Interim Committee of the Board of Governors on the International Monetary System
- International Monetary Fund. Secretary's Department
- Published Date:
- November 1992
Press Communiqué—September 21, 1992
1. The Interim Committee of the Board of Governors of the International Monetary Fund held its thirty-ninth meeting in Washington, D.C. on September 20–21, 1992 under the chairmanship of Mr. Carlos Solchaga, Minister of Economy and Finance of Spain. The Committee warmly welcomed the many countries that have recently become members of the Fund.
2. In industrial countries, recovery is under way, but it remains sluggish and uneven, unemployment is unacceptably high, and recent exchange market tensions have increased uncertainty. Inflation and interest rates have declined significantly in a number of countries. The Committee observed that the recent currency turmoil forcefully illustrates the importance of reinforced policy coordination, a firm implementation of the medium-term strategy, and continuing efforts toward economic convergence in Europe. The Committee welcomed the actions recently taken to reduce market tensions and noted the resolve of major industrial countries to cooperate closely and to take appropriate additional actions as needed to strengthen growth without rekindling inflation and to foster greater currency stability. Mindful of the international implications of their policy actions, key countries need to cooperate closely in implementing measures to bolster confidence and improve the balance between their fiscal and monetary policies, thereby facilitating a narrowing of interest rate differentials.
Against this background, the Committee reaffirmed the importance of policies aimed at ensuring that the recovery gathers pace in an environment conducive to stronger, sustainable, noninflationary growth into the medium term. Monetary and fiscal policies should aim at a lasting decline in long-term interest rates through a reduction in public sector borrowing and a further lowering of inflation expectations. Vigorous action must be taken to eliminate structural rigidities that impede employment and productivity growth. An early, successful conclusion of the Uruguay round would be an invaluable contribution to this effort. Freer markets and a stable trading environment are essential to regenerating world economic growth, and to the success of the reform efforts of developing countries and economies in transition. It is a matter of concern that barriers to trade in industrial countries have increased since the commencement of the Uruguay Round negotiations.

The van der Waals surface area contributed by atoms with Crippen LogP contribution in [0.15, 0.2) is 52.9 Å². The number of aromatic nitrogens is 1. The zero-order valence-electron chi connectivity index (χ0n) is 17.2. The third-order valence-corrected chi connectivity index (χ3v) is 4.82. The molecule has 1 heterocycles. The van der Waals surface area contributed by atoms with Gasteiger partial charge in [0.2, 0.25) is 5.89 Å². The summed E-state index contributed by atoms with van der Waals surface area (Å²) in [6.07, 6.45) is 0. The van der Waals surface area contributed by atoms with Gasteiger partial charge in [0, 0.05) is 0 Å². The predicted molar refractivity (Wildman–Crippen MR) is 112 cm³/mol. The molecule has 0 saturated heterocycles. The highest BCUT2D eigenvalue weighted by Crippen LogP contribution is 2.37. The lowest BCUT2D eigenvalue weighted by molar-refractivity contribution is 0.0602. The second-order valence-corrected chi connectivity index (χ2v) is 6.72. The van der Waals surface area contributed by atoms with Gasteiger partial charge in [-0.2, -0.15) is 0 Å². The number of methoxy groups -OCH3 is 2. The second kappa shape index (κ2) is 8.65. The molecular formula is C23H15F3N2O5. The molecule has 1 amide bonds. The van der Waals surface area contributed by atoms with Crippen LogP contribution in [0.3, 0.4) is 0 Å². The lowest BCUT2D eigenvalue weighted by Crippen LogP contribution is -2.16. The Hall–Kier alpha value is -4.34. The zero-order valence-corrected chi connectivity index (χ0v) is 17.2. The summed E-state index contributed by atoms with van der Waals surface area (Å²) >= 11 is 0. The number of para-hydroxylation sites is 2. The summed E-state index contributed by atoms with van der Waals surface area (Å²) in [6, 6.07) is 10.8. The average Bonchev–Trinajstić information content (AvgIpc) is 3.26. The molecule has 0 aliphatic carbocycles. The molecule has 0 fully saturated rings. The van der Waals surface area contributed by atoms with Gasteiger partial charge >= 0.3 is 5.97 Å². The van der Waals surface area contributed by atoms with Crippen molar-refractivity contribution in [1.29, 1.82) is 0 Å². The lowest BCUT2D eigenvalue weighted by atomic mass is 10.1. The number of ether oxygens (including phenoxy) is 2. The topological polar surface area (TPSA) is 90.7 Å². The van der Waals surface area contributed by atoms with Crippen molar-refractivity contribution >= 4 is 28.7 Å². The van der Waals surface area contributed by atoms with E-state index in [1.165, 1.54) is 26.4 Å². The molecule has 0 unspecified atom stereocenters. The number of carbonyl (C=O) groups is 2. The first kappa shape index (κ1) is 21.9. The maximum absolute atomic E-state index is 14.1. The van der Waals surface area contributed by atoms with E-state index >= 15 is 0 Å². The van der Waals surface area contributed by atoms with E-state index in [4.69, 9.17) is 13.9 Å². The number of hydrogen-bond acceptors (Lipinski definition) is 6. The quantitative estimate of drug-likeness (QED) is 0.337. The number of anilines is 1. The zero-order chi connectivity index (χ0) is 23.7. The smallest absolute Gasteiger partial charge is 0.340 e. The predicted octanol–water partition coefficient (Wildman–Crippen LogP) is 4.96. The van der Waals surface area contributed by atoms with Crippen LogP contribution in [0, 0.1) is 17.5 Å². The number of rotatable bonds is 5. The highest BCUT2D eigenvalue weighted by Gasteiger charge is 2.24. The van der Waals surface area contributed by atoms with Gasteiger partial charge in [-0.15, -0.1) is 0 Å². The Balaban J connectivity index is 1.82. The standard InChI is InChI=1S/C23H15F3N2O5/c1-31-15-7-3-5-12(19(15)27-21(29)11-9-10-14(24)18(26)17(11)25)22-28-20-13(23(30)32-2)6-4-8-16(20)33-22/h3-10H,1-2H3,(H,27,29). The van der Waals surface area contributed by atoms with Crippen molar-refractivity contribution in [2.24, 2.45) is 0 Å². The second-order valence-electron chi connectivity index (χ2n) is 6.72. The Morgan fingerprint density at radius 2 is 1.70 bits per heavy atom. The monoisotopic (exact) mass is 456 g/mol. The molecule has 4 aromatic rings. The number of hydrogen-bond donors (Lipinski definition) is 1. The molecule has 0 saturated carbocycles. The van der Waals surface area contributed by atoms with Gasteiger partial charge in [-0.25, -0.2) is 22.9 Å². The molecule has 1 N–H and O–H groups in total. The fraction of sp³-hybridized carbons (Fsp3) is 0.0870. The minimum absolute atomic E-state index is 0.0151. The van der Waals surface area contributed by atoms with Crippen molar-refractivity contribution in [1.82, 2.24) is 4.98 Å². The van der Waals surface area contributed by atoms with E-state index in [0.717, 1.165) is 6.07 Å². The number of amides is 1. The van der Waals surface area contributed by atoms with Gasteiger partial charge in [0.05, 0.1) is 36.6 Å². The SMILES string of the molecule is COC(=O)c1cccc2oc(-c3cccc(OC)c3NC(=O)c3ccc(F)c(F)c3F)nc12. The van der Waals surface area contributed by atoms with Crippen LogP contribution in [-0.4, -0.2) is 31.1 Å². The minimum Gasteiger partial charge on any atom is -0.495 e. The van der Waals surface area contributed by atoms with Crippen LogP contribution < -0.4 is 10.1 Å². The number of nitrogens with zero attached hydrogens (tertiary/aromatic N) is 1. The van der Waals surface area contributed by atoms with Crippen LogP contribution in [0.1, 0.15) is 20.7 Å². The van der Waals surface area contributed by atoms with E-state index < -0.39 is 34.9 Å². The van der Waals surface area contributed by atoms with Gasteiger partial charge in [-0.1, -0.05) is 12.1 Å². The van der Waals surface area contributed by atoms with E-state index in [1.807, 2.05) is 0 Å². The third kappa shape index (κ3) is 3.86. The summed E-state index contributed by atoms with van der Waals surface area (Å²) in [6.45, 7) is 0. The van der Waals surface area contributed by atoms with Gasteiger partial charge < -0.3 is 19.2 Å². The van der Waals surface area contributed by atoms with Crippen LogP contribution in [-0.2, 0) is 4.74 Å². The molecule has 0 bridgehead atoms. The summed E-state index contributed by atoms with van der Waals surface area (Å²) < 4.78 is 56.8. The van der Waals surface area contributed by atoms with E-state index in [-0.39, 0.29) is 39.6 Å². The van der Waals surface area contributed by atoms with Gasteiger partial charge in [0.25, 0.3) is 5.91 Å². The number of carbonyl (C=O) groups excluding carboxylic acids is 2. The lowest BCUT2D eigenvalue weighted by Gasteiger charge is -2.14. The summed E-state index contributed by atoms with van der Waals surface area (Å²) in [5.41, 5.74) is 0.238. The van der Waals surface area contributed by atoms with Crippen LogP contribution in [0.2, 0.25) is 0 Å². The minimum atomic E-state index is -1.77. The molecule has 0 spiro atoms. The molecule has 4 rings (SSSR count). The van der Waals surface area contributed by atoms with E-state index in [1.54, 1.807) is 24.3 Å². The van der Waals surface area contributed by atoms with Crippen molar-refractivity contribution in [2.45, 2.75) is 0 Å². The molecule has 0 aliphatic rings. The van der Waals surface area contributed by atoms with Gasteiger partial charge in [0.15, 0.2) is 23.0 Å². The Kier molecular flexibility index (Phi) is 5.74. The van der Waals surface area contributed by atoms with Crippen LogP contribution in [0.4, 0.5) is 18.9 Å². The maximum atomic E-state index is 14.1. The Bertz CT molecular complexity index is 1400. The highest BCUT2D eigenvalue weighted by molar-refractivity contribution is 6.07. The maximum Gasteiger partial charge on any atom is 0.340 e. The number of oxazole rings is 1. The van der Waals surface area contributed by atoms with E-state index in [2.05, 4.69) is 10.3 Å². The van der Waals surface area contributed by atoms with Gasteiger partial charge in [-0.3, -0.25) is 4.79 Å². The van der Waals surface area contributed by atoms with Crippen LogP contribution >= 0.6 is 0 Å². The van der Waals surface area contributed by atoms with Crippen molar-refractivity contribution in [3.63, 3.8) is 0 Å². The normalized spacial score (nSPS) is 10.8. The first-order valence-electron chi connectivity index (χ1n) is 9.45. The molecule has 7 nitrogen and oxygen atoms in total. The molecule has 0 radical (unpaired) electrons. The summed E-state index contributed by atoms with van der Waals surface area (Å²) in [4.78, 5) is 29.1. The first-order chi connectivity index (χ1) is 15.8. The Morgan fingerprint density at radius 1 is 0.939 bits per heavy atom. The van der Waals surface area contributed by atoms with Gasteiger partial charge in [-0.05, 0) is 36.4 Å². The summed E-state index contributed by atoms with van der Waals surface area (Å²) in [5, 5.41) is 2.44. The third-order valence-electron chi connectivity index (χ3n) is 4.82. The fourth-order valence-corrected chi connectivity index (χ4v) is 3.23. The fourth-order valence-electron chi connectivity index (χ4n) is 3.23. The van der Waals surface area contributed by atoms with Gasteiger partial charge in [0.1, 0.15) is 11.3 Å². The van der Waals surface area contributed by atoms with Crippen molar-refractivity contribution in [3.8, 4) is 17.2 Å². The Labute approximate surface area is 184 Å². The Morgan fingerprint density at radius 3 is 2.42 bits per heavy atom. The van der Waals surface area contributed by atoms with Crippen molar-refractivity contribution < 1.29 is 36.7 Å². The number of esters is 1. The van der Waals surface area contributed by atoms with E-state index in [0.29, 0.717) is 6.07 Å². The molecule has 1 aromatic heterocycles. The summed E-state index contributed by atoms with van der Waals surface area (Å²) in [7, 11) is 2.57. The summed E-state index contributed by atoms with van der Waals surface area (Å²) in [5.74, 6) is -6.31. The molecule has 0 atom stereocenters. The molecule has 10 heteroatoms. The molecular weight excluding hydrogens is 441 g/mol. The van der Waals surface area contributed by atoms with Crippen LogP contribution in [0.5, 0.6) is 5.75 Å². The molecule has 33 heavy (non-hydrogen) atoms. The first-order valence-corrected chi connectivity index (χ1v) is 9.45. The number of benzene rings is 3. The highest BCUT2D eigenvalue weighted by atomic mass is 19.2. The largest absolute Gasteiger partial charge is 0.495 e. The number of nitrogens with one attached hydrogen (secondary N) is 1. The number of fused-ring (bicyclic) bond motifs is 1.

3. The Committee welcomed the steady and successful implementation in many developing countries of sound macroeconomic policies and structural reforms. This has resulted in stronger growth, lower inflation, and increased per capita incomes, despite the weak international environment over the past year. This performance has been accompanied in a number of countries by a reversal of capital flight and substantial inflows of foreign investment. These countries’ adjustment and reform efforts need to be sustained and emulated by others. The Committee called for prompt international assistance to alleviate the dire consequences of the severe drought in southern and eastern Africa.